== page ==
Amen corner is primarily an American idiom, though its roots are traced to London. An idiom is a commonly used word, group of words, or phrase that has a figurative meaning that is not easily deduced from its literal definition. Often using descriptive imagery or metaphors, common idioms are words and phrases used in the English language in order to convey a concise idea, and are often spoken or are considered informal or conversational. English idioms can illustrate emotion more quickly than a phrase that has a literal meaning, even when the etymology or origin of the idiomatic expression is lost. An idiom is a metaphorical figure of speech, and it is understood that it is not a use of literal language. Figures of speech like an often-used metaphor have definitions and connotations that go beyond the literal meaning of the words. Mastery of the turn of phrase of an idiom, which may use slang words or other parts of speech common in American slang or British slang, is essential for the English learner. Many English as a Second Language students do not understand idiomatic expressions and idiomatic language such as hit the sack, spill the beans, let the cat out of the bag, silver lining, back to the drawing board, barking up the wrong tree, kick the bucket, hit the nail on the head, face the music, under the weather, piece of cake, when pigs fly, and raining cats and dogs, because they attempt to translate them word for word, which yields only the literal meaning. English phrases that are idioms should not be taken literally. In addition to learning vocabulary and grammar, one must understand the phrasing of the figurative language of idiomatic phrases in order to know English like a native speaker; it is helpful to maintain a list of phrases, common expressions, colloquial terms, and popular expressions to memorize that are used figuratively or idiomatically. We will examine the meaning of the common idiom amen corner, where it came from, and some examples of its idiomatic usage in sentences.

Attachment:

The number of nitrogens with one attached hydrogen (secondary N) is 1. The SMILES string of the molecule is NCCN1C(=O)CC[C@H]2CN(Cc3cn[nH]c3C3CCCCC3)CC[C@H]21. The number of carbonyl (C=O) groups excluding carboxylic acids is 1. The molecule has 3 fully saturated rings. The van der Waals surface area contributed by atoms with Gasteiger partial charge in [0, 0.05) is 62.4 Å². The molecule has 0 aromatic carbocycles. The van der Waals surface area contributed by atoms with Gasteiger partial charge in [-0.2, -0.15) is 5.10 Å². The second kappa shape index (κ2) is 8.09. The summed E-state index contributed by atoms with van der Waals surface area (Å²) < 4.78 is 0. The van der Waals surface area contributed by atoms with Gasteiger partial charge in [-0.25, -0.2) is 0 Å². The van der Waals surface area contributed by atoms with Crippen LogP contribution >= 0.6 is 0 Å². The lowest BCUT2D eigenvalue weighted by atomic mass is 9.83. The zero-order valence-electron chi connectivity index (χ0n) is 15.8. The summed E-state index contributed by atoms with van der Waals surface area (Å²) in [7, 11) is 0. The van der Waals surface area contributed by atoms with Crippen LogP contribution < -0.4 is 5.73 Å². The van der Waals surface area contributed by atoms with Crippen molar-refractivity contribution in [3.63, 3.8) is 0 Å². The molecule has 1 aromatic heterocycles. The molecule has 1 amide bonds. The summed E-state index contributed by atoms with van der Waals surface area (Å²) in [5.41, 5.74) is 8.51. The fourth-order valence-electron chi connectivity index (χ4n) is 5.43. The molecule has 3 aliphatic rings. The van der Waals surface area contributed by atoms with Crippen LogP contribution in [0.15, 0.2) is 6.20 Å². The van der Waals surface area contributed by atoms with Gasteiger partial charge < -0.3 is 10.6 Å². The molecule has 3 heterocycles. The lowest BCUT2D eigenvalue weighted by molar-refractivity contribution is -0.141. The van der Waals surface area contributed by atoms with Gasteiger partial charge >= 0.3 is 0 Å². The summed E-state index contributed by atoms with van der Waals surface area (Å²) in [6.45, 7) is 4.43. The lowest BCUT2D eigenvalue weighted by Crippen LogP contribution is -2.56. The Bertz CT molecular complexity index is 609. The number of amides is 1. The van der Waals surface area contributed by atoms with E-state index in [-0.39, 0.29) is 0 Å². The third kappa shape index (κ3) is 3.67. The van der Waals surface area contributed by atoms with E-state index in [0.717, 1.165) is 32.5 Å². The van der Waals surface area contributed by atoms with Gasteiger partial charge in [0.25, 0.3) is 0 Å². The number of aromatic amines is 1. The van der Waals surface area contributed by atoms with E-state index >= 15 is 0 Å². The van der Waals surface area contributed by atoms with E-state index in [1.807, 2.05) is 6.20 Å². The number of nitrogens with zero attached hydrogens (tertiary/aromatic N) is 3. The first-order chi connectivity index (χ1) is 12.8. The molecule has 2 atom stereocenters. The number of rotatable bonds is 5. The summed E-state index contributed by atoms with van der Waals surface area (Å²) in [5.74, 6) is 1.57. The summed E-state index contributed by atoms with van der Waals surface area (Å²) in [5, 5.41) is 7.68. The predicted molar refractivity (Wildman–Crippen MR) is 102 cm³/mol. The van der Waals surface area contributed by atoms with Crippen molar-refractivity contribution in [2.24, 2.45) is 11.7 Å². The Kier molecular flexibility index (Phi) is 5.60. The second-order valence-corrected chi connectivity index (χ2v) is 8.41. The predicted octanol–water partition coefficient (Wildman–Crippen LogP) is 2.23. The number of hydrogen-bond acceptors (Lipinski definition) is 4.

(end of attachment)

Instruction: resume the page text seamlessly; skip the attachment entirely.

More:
The amen corner is an idiom that means a group that enthusiastically agrees with a person or idea or a group that is composed of unshakeable supporters of a person or idea. The term amen corner was used in the 1800s in the United States to mean a section of a church with people who enthusiastically shout, “Amen!” in response to the preacher. This was primarily a Southern term. The expression amen corner was first used in London to describe an area where monks processed, praying, during the 1500s. Now primarily an American term, amen corner is used as an idiom; it also refers to the 11th, 12th, and 13th holes at the Augusta National Golf Club, because of the difficulty of this section of the course.
And with the complicated exception of Senate Minority Leader Mitch McConnell, the party establishment is an amen corner. (Pittsburgh Post-Gazette)
They allow him to summon his amen corner and don’t expose him to editors, who require, among other things, that what he says be grounded in something resembling reality. (Herald Bulletin)
The amen corner of the Republican Party — Fox News host Tucker Carlson, Trumpian wannabees and, sadly, some Catholic clergy — somehow think not getting vaccinated is a sign of toughness. (National Catholic Reporter)